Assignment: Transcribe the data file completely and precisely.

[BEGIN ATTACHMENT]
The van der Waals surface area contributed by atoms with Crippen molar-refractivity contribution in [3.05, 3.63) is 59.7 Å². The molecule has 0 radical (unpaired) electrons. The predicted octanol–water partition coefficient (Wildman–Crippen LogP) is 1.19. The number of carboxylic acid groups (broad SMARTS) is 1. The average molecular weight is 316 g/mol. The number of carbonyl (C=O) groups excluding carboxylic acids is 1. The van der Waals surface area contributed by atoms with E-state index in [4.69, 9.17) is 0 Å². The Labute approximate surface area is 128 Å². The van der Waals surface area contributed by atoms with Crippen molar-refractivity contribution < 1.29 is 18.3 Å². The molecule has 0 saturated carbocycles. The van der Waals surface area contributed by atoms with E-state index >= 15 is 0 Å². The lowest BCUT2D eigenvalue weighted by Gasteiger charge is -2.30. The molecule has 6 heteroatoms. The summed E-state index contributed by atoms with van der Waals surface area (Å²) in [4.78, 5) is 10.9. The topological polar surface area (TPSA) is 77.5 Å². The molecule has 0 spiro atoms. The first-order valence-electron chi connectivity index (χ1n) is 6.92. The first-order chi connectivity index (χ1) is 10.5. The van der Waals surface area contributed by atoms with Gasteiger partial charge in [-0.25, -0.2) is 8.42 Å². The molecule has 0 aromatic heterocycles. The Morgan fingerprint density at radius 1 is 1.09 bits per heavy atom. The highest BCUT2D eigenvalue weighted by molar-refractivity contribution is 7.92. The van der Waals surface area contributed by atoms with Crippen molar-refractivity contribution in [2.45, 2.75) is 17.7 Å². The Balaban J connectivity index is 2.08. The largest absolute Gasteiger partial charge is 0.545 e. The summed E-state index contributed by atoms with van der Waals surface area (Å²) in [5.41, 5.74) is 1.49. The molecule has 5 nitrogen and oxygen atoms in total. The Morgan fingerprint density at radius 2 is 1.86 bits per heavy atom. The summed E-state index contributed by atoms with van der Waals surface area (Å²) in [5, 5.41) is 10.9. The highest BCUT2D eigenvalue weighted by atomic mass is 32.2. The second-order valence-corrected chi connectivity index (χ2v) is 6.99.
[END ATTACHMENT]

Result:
The van der Waals surface area contributed by atoms with Crippen molar-refractivity contribution in [3.05, 3.63) is 59.7 Å². The molecule has 0 radical (unpaired) electrons. The predicted octanol–water partition coefficient (Wildman–Crippen LogP) is 1.19. The number of carboxylic acid groups (broad SMARTS) is 1. The average molecular weight is 316 g/mol. The number of carbonyl (C=O) groups excluding carboxylic acids is 1. The van der Waals surface area contributed by atoms with E-state index in [4.69, 9.17) is 0 Å². The Labute approximate surface area is 128 Å². The van der Waals surface area contributed by atoms with Crippen molar-refractivity contribution < 1.29 is 18.3 Å². The molecule has 0 saturated carbocycles. The van der Waals surface area contributed by atoms with E-state index >= 15 is 0 Å². The lowest BCUT2D eigenvalue weighted by Gasteiger charge is -2.30. The molecule has 6 heteroatoms. The summed E-state index contributed by atoms with van der Waals surface area (Å²) in [4.78, 5) is 10.9. The topological polar surface area (TPSA) is 77.5 Å². The molecule has 0 spiro atoms. The first-order valence-electron chi connectivity index (χ1n) is 6.92. The first-order chi connectivity index (χ1) is 10.5. The van der Waals surface area contributed by atoms with Gasteiger partial charge in [-0.25, -0.2) is 8.42 Å². The molecule has 0 aromatic heterocycles. The Morgan fingerprint density at radius 1 is 1.09 bits per heavy atom. The highest BCUT2D eigenvalue weighted by molar-refractivity contribution is 7.92. The van der Waals surface area contributed by atoms with Crippen molar-refractivity contribution in [2.45, 2.75) is 17.7 Å². The Balaban J connectivity index is 2.08. The largest absolute Gasteiger partial charge is 0.545 e. The summed E-state index contributed by atoms with van der Waals surface area (Å²) in [5.41, 5.74) is 1.49. The molecule has 5 nitrogen and oxygen atoms in total. The Morgan fingerprint density at radius 2 is 1.86 bits per heavy atom. The summed E-state index contributed by atoms with van der Waals surface area (Å²) in [5, 5.41) is 10.9. The highest BCUT2D eigenvalue weighted by atomic mass is 32.2. The second-order valence-corrected chi connectivity index (χ2v) is 6.99.